Impact of children's influenza-like illnesses on parental quality of life: A qualitative study

Authors

  • Maria Yui Kwan Chow,

    Corresponding author
    1. Discipline of Paediatrics and Child Health, The Children's Hospital at Westmead, Sydney, New South Wales, Australia
    • National Centre for Immunisation Research and Surveillance, Kids Research Institute, The Children's Hospital at Westmead, Sydney, New South Wales, Australia
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  • Angela M Morrow,

    1. Discipline of Paediatrics and Child Health, The Children's Hospital at Westmead, Sydney, New South Wales, Australia
    2. Kids Rehab, The Children's Hospital at Westmead, Sydney, New South Wales, Australia
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  • Robert Booy,

    1. National Centre for Immunisation Research and Surveillance, Kids Research Institute, The Children's Hospital at Westmead, Sydney, New South Wales, Australia
    2. Discipline of Paediatrics and Child Health, The Children's Hospital at Westmead, Sydney, New South Wales, Australia
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  • Julie Leask

    1. National Centre for Immunisation Research and Surveillance, Kids Research Institute, The Children's Hospital at Westmead, Sydney, New South Wales, Australia
    2. Discipline of Paediatrics and Child Health, The Children's Hospital at Westmead, Sydney, New South Wales, Australia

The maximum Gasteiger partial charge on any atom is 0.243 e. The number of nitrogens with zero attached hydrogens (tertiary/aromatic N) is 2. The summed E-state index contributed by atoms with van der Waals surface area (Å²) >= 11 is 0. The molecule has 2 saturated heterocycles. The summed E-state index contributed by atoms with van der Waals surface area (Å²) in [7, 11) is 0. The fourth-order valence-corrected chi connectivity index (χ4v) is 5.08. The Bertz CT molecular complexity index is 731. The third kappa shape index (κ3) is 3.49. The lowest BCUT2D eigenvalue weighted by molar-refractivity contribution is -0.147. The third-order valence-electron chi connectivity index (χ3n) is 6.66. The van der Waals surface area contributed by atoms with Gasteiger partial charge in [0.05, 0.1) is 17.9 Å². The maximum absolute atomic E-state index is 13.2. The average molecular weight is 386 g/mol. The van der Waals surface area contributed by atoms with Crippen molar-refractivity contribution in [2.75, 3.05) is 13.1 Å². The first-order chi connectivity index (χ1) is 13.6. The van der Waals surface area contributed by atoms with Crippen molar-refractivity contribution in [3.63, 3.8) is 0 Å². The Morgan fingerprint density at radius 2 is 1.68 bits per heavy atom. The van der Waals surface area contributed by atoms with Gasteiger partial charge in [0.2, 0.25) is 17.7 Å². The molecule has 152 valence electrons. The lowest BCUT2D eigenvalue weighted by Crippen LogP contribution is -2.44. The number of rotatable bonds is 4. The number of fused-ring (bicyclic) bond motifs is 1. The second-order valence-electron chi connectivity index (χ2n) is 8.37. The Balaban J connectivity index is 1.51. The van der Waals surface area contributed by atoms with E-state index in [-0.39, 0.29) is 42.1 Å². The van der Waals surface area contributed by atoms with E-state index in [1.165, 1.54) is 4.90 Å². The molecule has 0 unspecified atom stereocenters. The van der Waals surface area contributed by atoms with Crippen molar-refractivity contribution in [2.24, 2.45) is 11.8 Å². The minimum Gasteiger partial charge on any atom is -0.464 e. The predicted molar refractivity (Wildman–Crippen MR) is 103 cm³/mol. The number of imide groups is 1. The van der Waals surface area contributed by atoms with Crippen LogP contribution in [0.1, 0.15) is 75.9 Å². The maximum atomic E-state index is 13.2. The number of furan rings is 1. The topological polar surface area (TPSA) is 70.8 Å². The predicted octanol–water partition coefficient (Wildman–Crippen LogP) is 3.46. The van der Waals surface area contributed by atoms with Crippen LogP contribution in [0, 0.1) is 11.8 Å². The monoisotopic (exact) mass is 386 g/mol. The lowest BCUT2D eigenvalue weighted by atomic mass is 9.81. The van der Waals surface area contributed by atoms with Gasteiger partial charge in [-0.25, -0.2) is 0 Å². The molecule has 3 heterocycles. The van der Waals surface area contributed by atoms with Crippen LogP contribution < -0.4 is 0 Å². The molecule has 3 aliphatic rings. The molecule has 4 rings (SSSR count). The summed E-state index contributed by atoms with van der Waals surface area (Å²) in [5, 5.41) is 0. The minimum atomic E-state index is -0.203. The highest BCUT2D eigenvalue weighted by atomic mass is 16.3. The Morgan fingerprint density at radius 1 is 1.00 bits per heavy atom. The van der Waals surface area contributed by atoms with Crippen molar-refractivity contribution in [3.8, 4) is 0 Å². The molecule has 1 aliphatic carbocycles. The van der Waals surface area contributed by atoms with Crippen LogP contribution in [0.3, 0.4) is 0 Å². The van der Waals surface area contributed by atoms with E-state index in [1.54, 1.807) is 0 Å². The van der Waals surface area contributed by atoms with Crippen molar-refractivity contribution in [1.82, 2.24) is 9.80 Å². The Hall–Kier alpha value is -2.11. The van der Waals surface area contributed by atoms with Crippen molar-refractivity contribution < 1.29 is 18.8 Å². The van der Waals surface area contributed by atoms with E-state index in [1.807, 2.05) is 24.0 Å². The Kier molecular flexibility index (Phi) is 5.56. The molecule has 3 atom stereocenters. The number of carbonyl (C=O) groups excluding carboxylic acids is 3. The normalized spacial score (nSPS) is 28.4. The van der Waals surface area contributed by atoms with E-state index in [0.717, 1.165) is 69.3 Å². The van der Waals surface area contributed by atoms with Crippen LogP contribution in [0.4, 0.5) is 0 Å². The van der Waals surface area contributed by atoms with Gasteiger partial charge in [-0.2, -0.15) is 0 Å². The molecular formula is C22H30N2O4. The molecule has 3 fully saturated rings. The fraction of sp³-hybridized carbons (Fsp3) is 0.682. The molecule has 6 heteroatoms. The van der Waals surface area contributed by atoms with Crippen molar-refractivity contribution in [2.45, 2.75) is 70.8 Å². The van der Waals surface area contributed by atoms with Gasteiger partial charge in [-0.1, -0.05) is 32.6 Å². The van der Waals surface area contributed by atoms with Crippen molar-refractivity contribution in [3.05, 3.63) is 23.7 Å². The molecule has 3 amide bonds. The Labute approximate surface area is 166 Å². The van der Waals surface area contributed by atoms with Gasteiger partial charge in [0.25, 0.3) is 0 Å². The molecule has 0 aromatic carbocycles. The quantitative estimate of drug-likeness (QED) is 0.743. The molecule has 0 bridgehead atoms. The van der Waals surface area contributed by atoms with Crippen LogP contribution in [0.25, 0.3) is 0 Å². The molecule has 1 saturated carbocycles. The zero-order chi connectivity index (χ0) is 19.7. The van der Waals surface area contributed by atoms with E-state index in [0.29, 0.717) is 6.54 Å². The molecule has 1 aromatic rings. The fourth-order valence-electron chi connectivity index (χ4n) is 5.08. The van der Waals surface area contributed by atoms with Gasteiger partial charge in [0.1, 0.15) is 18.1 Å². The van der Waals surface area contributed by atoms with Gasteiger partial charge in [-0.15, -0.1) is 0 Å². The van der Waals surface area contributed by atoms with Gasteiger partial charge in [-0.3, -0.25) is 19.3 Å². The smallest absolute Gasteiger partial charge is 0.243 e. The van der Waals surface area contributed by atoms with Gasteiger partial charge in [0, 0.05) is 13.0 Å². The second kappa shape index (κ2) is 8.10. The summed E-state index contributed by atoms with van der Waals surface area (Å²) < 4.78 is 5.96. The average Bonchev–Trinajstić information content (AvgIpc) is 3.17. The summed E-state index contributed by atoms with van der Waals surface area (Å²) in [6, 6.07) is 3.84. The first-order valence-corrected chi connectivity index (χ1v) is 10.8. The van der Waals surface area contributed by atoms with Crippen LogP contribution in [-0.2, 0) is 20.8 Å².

3. School of Public Health, Sydney Medical School, The University of Sydney, Sydney, New South Wales, Australia
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  • Competing interests: See Funding.

Correspondence: Maria Yui Kwan Chow, National Centre for Immunisation Research and Surveillance, The Research Building, The Children's Hospital at Westmead, Cnr Hawkesbury Road and Hainsworth Street, Locked Bag 4001, Westmead, Sydney, NSW 2145, Australia. Fax: +61 2 9845 1418; email: maria.chow@health.nsw.gov.au

Abstract

Aims

Influenza and influenza-like illness (ILI) in otherwise healthy children has considerable impact on their parents. This study explored the impact of children's ILI on parental quality of life (QoL).

Methods

We conducted qualitative in-depth interviews with parents of children aged 6 months–3 years with severe ILI. Children from childcare centres in Sydney, Australia were followed through the 2010 influenza season. Questions covered child's symptoms, parents' experiences including medical care visits, impact on the family's daily routine, and emotional, physical and social well-being. Interviews were analysed using a modified grounded theory approach.

Results

We conducted 21 interviews with 23 parents. Five main themes emerged: ‘sudden changes in daily life’, ‘emotional impact’, ‘social isolation and relationship changes’, ‘importance of family and friend support’ and ‘interaction with the medical system’. Perceived practical and emotional support from family and/or friends and consultations with the doctor appeared to moderate the impact.

Conclusions

Severe ILI in children has a considerable impact on their parents' QoL, through disruptions of normal life routine, social isolation and stress in coping with the sick child. These impacts should be considered when introducing flexible workplace policies designed to minimise the impact on parental QoL. Prevention strategies such as vaccinating children against influenza may help alleviate this impact at a population level.

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